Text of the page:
Waving signs that said Mayor Bloomberg is holding the eight Queens schools he proposes to close “hostage,” Queens City Council members and parent leaders gathered last week to protest the plan to shutter the large institutions and said the move has already resulted in poorer programming and could lead to a spike in student dropouts.
“This is the time of year when teachers and students are focusing on final exams, and the last thing they need is to worry about the future of their schools,” Councilman Leroy Comrie (D-St. Albans) said at the protest, held last Thursday in Forest Hills. “The sudden announcement of eight schools closing in Queens has created a great deal of confusion between parents and administrators alike.”
The mayor proposed closing 33 schools in his State of the City address in January, including Newtown High School in Elmhurst, Grover Cleveland High School in Ridgewood, Flushing High School, August Martin High School in Jamaica, Richmond Hill High School, John Adams High School in Ozone Park, Long Island City High School and Bryant High School in Astoria.
City officials said they plan to close the schools because of low graduation rates and test scores, though legislators, teachers and parents have all said that the institutions have improved since entering a federal improvement program at the beginning of the school year.
The schools would be closed and reopened next school year with about half the teachers replaced and potentially with new names.
The city Panel for Educational Policy, which is made up primarily of mayoral appointees and has never rejected any of Bloomberg’s proposals that came before it, is expected to vote on the school closures at its April 26 meeting.
After the mayor announced the closures, council members and parents said the schools have lost programs, including those that help seniors apply for college.
“We had a mentorship program that helped our kids that has been taken away, and it made a big difference for the kids,” said Jose Ferruzola, the Parent Teacher Association president at August Martin High School. “It really affects them.”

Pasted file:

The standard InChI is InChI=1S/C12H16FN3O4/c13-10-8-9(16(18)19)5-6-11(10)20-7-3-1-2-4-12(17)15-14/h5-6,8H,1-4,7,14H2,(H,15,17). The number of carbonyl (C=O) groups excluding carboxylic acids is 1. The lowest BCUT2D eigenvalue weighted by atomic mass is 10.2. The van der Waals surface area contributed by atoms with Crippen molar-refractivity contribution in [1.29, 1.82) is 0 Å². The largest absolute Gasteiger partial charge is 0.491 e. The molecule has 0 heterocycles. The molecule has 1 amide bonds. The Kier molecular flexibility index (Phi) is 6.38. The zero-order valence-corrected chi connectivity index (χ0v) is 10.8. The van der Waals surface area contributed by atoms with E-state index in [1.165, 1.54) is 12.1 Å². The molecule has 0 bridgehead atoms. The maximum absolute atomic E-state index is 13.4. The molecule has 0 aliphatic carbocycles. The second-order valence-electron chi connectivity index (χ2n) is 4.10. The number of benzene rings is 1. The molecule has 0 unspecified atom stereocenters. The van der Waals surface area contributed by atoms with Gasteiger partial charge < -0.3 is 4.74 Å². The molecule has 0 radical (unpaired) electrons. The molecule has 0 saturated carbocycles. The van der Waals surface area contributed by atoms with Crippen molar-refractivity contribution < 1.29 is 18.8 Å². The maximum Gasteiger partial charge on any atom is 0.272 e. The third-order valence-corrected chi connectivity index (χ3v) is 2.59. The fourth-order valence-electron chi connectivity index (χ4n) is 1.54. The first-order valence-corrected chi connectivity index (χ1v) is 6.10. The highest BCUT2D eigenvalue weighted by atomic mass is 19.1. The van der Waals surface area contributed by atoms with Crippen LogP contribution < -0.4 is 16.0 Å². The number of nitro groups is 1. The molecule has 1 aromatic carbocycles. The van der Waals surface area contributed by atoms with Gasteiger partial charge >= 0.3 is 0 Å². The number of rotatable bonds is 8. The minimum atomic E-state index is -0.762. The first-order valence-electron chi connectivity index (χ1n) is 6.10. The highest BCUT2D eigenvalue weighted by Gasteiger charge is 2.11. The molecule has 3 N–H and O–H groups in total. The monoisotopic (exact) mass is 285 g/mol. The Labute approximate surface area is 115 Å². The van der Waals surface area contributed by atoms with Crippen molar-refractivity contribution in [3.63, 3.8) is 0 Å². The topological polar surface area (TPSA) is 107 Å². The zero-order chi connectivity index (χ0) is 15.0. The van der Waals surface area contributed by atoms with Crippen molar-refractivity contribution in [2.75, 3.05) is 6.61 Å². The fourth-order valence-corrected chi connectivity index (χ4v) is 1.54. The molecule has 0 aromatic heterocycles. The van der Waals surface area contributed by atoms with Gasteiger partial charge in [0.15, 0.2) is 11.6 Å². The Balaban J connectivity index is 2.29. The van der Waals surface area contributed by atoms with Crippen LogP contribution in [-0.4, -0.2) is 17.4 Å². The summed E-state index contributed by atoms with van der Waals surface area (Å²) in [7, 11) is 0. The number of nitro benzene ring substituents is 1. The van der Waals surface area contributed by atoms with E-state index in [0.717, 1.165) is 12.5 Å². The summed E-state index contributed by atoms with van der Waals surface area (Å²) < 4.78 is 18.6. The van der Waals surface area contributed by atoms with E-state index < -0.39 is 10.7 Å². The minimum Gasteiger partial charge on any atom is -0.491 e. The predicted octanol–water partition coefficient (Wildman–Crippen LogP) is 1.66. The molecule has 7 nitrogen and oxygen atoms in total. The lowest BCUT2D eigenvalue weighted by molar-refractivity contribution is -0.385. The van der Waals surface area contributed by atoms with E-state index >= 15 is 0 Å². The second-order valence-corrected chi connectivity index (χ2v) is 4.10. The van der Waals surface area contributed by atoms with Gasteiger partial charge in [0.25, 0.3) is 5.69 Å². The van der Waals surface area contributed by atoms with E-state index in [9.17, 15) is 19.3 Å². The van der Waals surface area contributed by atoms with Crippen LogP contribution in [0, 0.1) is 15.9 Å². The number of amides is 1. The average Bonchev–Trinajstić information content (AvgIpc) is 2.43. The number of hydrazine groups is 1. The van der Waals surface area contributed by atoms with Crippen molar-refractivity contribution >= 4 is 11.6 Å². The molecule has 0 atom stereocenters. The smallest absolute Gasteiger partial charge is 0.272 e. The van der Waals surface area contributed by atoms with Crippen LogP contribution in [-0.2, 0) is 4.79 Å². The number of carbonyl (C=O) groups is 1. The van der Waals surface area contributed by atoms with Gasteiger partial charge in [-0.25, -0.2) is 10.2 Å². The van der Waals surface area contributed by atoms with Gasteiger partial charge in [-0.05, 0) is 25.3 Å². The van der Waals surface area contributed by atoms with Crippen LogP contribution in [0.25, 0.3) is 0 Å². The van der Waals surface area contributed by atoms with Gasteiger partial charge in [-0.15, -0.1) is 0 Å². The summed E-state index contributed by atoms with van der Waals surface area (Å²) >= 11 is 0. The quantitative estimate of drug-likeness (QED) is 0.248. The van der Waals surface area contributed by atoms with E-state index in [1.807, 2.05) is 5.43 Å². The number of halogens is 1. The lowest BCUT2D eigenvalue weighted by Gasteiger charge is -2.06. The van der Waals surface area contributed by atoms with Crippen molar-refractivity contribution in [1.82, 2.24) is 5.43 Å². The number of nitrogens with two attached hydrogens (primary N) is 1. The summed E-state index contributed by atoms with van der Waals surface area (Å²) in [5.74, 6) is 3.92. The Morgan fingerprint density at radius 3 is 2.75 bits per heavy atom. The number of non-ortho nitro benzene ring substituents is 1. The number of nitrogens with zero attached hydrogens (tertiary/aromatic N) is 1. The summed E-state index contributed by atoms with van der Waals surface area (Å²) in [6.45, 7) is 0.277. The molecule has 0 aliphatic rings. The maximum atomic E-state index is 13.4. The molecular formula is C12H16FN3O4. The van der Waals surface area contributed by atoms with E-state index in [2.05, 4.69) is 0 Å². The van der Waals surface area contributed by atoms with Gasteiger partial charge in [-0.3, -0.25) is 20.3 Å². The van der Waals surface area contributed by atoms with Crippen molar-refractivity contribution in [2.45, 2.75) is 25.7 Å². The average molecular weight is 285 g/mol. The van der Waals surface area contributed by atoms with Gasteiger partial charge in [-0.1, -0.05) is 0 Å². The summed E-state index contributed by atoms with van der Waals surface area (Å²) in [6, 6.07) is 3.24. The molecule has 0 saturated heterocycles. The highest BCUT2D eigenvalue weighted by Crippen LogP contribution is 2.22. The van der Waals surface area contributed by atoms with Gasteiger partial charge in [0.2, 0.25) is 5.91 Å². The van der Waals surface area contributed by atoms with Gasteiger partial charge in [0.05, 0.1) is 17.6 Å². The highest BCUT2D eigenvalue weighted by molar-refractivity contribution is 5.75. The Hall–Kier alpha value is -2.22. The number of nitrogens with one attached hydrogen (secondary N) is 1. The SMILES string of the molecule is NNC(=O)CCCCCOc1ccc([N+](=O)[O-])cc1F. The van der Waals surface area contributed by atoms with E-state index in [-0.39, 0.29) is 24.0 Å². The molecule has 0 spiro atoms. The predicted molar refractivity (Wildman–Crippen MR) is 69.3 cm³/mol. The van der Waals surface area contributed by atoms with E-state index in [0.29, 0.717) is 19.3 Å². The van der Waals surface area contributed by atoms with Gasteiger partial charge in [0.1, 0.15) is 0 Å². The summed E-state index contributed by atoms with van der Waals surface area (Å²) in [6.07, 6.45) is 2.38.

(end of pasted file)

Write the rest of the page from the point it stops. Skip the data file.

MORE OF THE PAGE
Council members said they are especially concerned about students who could drop out of the schools pegged for closure, especially considering that a recent report from the Urban Youth Collaborative showed that of the 33,000 students in 21 high schools closed between 2000 and 2009, 5,162 dropped out.
Parent leaders and legislators say morale has plummeted at the schools slated for closure, which they said could contribute to students leaving the system.
“The common denominator to the eight schools slated to be closed is that they all service high rates of English Language Learners and special needs children,” Councilwoman Diana Reyna (D-Ridgewood) said. “By turning his back to students with the highest need, Mayor Bloomberg is abandoning the principle of equal opportunity for all children regardless of race or disability. This mayor claims to be known as the ‘education mayor,’ but I think a more accurate title is the ‘highest school dropout mayor.’”
While the mayor seems focused on closing the schools, legislators said they believe they might be able to persuade him to drop at least one from his list before the PEP vote.
“We are going to be having hearings at all the schools about the closures, and ostensibly we have an opportunity to make a case to keep them open,” Councilman Jimmy Van Bramer (D-Sunnyside) said. “We hope they’ll be taken off the list before the PEP vote. If they’re not, we’re in trouble.”